Thursday, March 29, 2012

Seven Ways for a Nanny to Keep Happy and Healthy

A Happy Nanny Means Happy Children
By Lynn Wariara, Author of How To Get The Best Out Of Your Nanny

There are a lot of nanny job descriptions that require nannies to be “positive, fun, and energetic.” My concern is how do nannies keep themselves healthy and in-balance despite all the demands of working with children for long periods of time each day?  How do you ensure you are at your very best both physically and mentally to maintain a happy and loving environment for the children placed in your care?

I am reminded of the flight instructions given by the air hostesses before take-off: “When the oxygen mask drops, if you are seated next to a small child or someone needing assistance, secure your own mask first. Then, assist the child.”

I used to think, “What a selfish thing to say?”  But now, I realize you cannot be much help to anyone else unless you take care of yourself first. You cannot give love unless you first love yourself.  You can only give what you have. So with all this said, I have come up with seven ways to keep yourself  in balance, by having fun, and being energetic so that you can be the best nanny.

1. Meditation: Take time each morning before you start your day to meditate. If you are spiritually out of balance, it will show in both your physical body and in your behavior. I know of some who take time to say a prayer each morning so that their day may be well guarded.

2. Exercise: We all know the benefits of getting in shape. Exercise helps clear your head, reduces symptoms of stress, and increases energy and your metabolism. An unfit nanny may find it harder keeping up with children.

3. Healthy foods:  Eating foods that are loaded with sugar actually slow you down at the end of the day (right when you need the most energy with dinner, homework, and bath time).  Buy plenty of healthy snacks so you can make healthy choices instead of choosing unhealthy snacks impulsively.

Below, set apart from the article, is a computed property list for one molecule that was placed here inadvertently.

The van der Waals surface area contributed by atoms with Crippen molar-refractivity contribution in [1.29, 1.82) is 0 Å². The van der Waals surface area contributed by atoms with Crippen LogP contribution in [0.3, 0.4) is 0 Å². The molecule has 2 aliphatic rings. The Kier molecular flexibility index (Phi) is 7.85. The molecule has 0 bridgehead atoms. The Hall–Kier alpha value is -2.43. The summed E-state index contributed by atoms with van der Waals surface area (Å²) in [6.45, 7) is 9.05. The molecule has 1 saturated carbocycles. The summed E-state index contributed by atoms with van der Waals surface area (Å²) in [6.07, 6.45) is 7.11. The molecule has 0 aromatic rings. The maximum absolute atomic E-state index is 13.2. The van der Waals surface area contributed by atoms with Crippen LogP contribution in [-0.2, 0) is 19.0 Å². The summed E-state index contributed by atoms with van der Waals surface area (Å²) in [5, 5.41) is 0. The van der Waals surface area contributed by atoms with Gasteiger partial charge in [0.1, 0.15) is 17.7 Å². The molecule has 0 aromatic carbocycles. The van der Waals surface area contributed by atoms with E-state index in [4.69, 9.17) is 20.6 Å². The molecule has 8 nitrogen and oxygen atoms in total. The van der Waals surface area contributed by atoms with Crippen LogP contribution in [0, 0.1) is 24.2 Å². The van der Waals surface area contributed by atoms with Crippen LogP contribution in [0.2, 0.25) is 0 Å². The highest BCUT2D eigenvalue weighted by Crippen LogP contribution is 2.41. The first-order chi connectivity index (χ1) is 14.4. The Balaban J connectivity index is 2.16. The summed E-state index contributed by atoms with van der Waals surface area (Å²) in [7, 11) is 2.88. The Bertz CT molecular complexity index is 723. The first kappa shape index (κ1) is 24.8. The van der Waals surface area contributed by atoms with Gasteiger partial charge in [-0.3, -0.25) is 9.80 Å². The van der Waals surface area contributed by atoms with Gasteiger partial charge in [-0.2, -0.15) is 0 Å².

4. Take your vitamins: Working with children all day, you are exposed to many germs. Taking essential vitamins helps to keep your immune system strong and healthy. Visit your nearest health food store or ask a trusted pharmacist or your General Practitioner what dietary supplements you should take.

5. Read: When the children nap, make use of the time to accrue some knowledge or relax with a great novel. It’s proven that reading helps reduce stress, improve analytical thinking, sharpen memory, increase vocabulary, enhance writing skills, and serves as a great distraction.

6. Socialize: Socializing reduces stress. Getting together with friends for dinner, or to go to the movies, or to get spa treatments all help create a happier, healthier you. Get involved with organizations that celebrate your passions like a book club, non-profit organizations, or a house of worship.

7. Visit your doctor for a check-up: Make sure you have what it takes to be mentally and physically capable of caring for children. I know many nannies don’t have health insurance. But, to find the cheapest individual health care insurance in your state click here. Scroll down to the blue box on the right hand side to find the lowest plan at There are also programs that cater to health care for domestic workers. I recommend For more information regarding this program please call Glenn Davis at 908-325-5176.

I know that by following these suggestions you will be a healthier and happier nanny, which will be very much appreciated by the children you care for and the parents that hire you.


Anonymous said...

I honestly don't have any time to read. I think my boss would be insulted if I used their time to read a novel. I think the advice is good but I don't think most employers want their employees reading a novel on their time.

Anonymous said...

I read or watch something when the baby sleeps. As long as I get the kitchen swept, nipped; and straightened up and toss some laundry in the wash, the rest of naptime is for me to relax. My employer works from home and is fine with it. But to be fair I'm also at work 10hrs a day 5 days a week so I really need that break to myself to recharge.

Nanny Jenni said...

I, too, read during naptime. While the employers aren't at home, the entire house is wired up with a crazy number of not-so-hidden security cameras, so I feel that my employer knows what I'm up to. They haven't said anything to me about the reading so I feel that I have implicit permission.

But to that end, I've ALWAYS read while children are sleeping in any/all of my childcare roles. I just make sure that my other duties of cleaning up after the little ones are complete, first.